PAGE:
Apologies to John Mills and co for the bad pun. By chance this next blog was going to be about Alexandria, Egypt (well, Abu Qir actually, a small seaport nearby). Things came up and I haven’t quite completed it yet. As temperatures plummet and my boat is once again locked in ice I somehow managed to prise myself away from my woodburner last night to play around with some long exposures and high dynamic range shots. Returning to the warmth of the saloon around midnight, after a couple of hours freezing my butt off, I decided I had suffered exposure long enough and a warming whisky was required. Feeling began to return to my fingertips and I felt reassured they weren’t frostbitten after all.

Reviewing the pics afterwards I felt reasonably satisfied my time wasn’t entirely wasted. The one I’ve attached is an HDR composite of three exposures, ranging from 30 seconds to around 10 seconds. In the end I decided to combine them manually rather than use software such as Photomatrix, layering alternative exposures and combining as looking pleasing to the eye (well to mine eye anyway).

I’ll upload more images as i get around to editing them. Expect a blog about Abu Qir soon too (possibly titled ‘Soaking wet in Alex’)

Boats and wind and winter skies

Boats and wind and winter skies

We’ve just had around ten days of stormy weather here in southwest UK; a series of deep lows have driven rain-laden westerlies out of the Atlantic and up the English Channel. I’ve spent this time trying to effect repairs on my deck between squalls, while winds howl through the rigging. Trying to pour molten pitch into leaky seams between planks, each seam rather less than quarter of an inch wide, in a force eight gale is somewhat akin to attempting to juggle ping-pong balls whilst standing in the downdraft of a helicopter. A stream of bubbling pitch carefully aimed at a newly raked out seam will unexpectedly slew sideways to decorate my newly sealed deck with a long string of tarry sine waves. I spend the next ten minutes scraping off rapidly solidifying pitch, then retire to my laptop as the next squall arrives. Days like this can make me long for the blue skies of summer. When trying to work outdoors on the water, winter offers relatively few advantages. It does offer others though. Whilst sun-kissed beaches and clear blue skies look pretty, I generally prefer my landscapes to look dramatic. Dark skies and storm clouds with shafts of sunlight breaking though are, to me, intrinsically more interesting. Very often the look of a landscape will change dramatically in seconds as cloud cover waltzes light and shade across the terrain. It’s the opportunity to capture these ephemeral patterns that makes me climb out of bed early on winter mornings, pile camera gear into the cab of my old Landrover and try to make it to my selected vantage point in time for sunrise. Okay, sometimes it does; and sometimes I’ll hit the ‘snooze’ button on my alarm, turn over and reassure myself there’ll be other mornings like this.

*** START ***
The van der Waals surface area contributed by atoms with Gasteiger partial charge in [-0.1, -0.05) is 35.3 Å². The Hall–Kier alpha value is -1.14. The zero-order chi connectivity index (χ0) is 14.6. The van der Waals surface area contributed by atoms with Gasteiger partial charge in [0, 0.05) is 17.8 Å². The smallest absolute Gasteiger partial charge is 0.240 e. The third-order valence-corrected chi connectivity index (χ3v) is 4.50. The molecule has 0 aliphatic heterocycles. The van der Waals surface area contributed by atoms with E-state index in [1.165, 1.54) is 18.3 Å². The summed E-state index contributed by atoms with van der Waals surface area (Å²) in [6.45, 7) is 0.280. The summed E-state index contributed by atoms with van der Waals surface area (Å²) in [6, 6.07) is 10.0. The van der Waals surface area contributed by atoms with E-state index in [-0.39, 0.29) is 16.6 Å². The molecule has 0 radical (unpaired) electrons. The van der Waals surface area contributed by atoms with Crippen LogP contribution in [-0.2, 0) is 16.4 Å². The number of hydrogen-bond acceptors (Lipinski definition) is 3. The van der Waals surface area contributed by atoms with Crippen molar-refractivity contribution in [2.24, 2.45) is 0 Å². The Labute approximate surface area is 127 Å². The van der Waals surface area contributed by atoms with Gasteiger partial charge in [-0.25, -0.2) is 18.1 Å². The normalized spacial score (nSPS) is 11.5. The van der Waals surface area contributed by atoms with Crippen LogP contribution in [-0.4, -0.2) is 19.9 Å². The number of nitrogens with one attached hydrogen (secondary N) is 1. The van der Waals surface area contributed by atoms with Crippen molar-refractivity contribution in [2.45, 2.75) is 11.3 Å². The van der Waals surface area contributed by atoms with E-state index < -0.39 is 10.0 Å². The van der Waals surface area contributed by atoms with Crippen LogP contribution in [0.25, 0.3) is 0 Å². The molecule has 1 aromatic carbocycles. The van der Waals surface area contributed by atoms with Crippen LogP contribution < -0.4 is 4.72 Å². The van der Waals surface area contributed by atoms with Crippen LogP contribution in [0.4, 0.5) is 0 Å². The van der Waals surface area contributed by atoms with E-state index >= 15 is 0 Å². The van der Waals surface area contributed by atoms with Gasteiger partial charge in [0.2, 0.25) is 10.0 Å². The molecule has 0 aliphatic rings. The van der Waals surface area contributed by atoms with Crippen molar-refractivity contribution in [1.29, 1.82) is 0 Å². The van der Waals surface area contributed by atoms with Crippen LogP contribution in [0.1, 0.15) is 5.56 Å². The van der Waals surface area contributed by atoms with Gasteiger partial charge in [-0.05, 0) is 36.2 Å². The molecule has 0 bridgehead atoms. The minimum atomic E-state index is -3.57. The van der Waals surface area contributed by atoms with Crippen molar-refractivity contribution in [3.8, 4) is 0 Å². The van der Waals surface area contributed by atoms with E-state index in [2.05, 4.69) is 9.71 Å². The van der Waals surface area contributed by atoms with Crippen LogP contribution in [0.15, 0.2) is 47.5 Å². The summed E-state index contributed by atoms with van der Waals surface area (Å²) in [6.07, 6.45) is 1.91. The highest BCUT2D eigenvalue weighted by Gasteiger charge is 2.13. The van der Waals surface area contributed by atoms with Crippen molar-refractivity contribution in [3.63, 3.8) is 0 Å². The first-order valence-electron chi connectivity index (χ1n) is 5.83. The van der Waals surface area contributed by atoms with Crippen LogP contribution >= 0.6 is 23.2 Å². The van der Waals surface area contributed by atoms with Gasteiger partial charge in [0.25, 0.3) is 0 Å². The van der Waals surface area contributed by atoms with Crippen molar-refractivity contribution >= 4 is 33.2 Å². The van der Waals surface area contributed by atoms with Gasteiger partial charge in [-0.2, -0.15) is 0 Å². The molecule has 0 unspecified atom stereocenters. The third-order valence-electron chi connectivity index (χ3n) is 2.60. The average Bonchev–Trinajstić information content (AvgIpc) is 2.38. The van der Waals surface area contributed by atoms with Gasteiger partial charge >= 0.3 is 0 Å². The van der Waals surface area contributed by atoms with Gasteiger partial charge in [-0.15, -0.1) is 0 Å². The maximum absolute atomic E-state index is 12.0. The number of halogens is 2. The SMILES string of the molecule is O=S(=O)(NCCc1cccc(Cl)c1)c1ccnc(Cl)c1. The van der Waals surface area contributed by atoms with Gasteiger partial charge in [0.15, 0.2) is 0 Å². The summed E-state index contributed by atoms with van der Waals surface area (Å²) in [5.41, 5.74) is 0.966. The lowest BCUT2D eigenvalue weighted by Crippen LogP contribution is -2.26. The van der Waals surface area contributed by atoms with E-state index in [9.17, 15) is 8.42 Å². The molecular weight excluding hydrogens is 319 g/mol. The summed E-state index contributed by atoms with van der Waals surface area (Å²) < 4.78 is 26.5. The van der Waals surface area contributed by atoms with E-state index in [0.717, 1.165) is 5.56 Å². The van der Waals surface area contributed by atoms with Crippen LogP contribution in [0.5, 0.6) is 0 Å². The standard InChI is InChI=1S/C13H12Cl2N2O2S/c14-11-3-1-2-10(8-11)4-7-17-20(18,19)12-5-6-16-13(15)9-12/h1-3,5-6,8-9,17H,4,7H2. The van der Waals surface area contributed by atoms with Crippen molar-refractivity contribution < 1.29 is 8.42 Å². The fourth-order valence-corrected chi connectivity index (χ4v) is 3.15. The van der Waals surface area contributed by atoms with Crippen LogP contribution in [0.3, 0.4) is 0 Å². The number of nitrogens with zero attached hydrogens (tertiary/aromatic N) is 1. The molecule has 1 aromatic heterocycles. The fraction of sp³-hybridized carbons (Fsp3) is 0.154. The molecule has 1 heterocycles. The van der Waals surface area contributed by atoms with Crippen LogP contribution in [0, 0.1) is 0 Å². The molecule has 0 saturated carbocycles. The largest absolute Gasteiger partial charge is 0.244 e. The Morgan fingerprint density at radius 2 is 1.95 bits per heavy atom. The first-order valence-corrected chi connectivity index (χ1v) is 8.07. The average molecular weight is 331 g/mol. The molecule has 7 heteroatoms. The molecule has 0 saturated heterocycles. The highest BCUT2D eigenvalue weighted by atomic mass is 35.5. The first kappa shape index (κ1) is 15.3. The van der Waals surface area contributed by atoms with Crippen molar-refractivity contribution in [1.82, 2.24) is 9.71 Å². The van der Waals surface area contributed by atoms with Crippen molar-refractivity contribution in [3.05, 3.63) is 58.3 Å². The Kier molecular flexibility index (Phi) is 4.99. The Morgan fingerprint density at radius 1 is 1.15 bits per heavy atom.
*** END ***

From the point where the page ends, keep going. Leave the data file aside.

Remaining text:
Landscape photography is one of the few areas where I still on occasion use film. In terms of workflow and cleanness of image 35mm film no longer compares with current DSLRs (to be brutal, spatial resolution, signal to noise ratio and even the old weakness of dynamic range are all better on good DSLRs than 35mm film equivalents), but there is something about producing images by initiating and influencing a chemical reaction on a medium you can touch and feel that has a magical quality about it. I no longer process my own film; cutting, mounting and scanning slides is enough of a chore. Yet exposing images on film still feels closer to the spirit of Louise and Auguste Lumiere’s autochromes or Hurley’s Paget Plates than allowing photons to kick electrons up the energy escalator in layers of silicon.

Given the wintry weather we (in the UK) are experiencing at the moment, I thought a local winter scene would be an appropriate image of the week. This one was taken a couple of years ago, on a chilly November afternoon on the Exeter canal near where it joins the Exe Estuary. The sun was getting fairly low and boat hulls were shining brightly against the dark water. It was very still, and where the canal widened to allow vessels to moor alongside, just in front of the first lock (the Turf Lock) a perfect mirror image of the moored boats reflected of the water. It may have rained later that day but I’m really not sure. It’s the moment I remember.
Link to image of the weekRead More